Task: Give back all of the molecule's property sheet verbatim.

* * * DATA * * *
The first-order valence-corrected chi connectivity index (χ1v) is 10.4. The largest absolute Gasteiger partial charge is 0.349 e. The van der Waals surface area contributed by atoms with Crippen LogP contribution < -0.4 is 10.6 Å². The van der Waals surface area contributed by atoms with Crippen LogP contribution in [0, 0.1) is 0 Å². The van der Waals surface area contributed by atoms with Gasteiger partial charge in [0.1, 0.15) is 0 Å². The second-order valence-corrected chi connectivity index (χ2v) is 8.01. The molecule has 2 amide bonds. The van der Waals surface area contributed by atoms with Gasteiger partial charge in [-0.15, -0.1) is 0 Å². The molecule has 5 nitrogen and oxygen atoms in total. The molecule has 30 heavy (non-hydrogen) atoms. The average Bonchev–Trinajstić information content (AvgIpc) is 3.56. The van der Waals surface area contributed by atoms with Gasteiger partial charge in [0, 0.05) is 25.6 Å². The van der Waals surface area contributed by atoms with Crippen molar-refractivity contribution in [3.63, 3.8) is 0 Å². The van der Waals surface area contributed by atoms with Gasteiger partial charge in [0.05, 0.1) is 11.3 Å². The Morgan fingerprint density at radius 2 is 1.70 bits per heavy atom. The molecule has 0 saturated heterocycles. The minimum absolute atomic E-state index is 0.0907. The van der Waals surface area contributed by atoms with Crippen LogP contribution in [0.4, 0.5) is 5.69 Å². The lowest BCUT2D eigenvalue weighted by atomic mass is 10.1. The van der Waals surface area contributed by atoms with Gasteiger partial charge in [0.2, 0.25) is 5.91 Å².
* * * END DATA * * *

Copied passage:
The first-order valence-corrected chi connectivity index (χ1v) is 10.4. The largest absolute Gasteiger partial charge is 0.349 e. The van der Waals surface area contributed by atoms with Crippen LogP contribution < -0.4 is 10.6 Å². The van der Waals surface area contributed by atoms with Crippen LogP contribution in [0, 0.1) is 0 Å². The van der Waals surface area contributed by atoms with Gasteiger partial charge in [0.1, 0.15) is 0 Å². The second-order valence-corrected chi connectivity index (χ2v) is 8.01. The molecule has 2 amide bonds. The van der Waals surface area contributed by atoms with Gasteiger partial charge in [-0.15, -0.1) is 0 Å². The molecule has 5 nitrogen and oxygen atoms in total. The molecule has 30 heavy (non-hydrogen) atoms. The average Bonchev–Trinajstić information content (AvgIpc) is 3.56. The van der Waals surface area contributed by atoms with Gasteiger partial charge in [0, 0.05) is 25.6 Å². The van der Waals surface area contributed by atoms with Crippen molar-refractivity contribution in [3.63, 3.8) is 0 Å². The van der Waals surface area contributed by atoms with Gasteiger partial charge in [0.05, 0.1) is 11.3 Å². The Morgan fingerprint density at radius 2 is 1.70 bits per heavy atom. The molecule has 0 saturated heterocycles. The minimum absolute atomic E-state index is 0.0907. The van der Waals surface area contributed by atoms with Crippen LogP contribution in [0.4, 0.5) is 5.69 Å². The lowest BCUT2D eigenvalue weighted by atomic mass is 10.1. The van der Waals surface area contributed by atoms with Gasteiger partial charge in [0.2, 0.25) is 5.91 Å².